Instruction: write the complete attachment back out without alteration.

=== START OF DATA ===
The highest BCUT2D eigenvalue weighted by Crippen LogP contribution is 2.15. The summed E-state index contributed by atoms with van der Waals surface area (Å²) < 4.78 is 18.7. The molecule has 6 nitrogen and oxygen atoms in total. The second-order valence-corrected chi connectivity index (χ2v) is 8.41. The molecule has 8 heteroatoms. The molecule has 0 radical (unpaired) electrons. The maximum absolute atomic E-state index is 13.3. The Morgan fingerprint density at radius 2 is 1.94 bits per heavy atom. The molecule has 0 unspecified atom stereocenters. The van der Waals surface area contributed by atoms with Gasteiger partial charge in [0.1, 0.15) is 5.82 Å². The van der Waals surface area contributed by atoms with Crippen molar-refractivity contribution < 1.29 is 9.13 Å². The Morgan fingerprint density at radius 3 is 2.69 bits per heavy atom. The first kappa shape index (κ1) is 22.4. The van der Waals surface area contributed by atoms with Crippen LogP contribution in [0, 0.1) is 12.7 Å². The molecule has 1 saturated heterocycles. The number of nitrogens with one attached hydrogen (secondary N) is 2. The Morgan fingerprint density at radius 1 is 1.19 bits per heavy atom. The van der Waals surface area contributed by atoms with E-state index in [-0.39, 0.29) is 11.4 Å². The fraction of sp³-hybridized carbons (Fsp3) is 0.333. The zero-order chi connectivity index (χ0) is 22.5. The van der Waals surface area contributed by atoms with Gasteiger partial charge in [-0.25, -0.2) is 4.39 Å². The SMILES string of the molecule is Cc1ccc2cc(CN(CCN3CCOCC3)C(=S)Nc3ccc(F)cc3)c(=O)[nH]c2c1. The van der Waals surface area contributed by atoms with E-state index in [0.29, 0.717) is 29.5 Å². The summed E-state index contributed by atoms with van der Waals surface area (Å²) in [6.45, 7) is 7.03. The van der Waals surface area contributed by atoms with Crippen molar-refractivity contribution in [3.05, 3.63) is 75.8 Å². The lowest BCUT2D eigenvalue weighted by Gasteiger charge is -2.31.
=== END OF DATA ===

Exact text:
The highest BCUT2D eigenvalue weighted by Crippen LogP contribution is 2.15. The summed E-state index contributed by atoms with van der Waals surface area (Å²) < 4.78 is 18.7. The molecule has 6 nitrogen and oxygen atoms in total. The second-order valence-corrected chi connectivity index (χ2v) is 8.41. The molecule has 8 heteroatoms. The molecule has 0 radical (unpaired) electrons. The maximum absolute atomic E-state index is 13.3. The Morgan fingerprint density at radius 2 is 1.94 bits per heavy atom. The molecule has 0 unspecified atom stereocenters. The van der Waals surface area contributed by atoms with Gasteiger partial charge in [0.1, 0.15) is 5.82 Å². The van der Waals surface area contributed by atoms with Crippen molar-refractivity contribution < 1.29 is 9.13 Å². The Morgan fingerprint density at radius 3 is 2.69 bits per heavy atom. The first kappa shape index (κ1) is 22.4. The van der Waals surface area contributed by atoms with Crippen LogP contribution in [0, 0.1) is 12.7 Å². The molecule has 1 saturated heterocycles. The number of nitrogens with one attached hydrogen (secondary N) is 2. The Morgan fingerprint density at radius 1 is 1.19 bits per heavy atom. The van der Waals surface area contributed by atoms with E-state index in [-0.39, 0.29) is 11.4 Å². The fraction of sp³-hybridized carbons (Fsp3) is 0.333. The zero-order chi connectivity index (χ0) is 22.5. The van der Waals surface area contributed by atoms with Gasteiger partial charge in [-0.25, -0.2) is 4.39 Å². The SMILES string of the molecule is Cc1ccc2cc(CN(CCN3CCOCC3)C(=S)Nc3ccc(F)cc3)c(=O)[nH]c2c1. The van der Waals surface area contributed by atoms with E-state index in [0.29, 0.717) is 29.5 Å². The summed E-state index contributed by atoms with van der Waals surface area (Å²) in [6.45, 7) is 7.03. The van der Waals surface area contributed by atoms with Crippen molar-refractivity contribution in [3.05, 3.63) is 75.8 Å². The lowest BCUT2D eigenvalue weighted by Gasteiger charge is -2.31.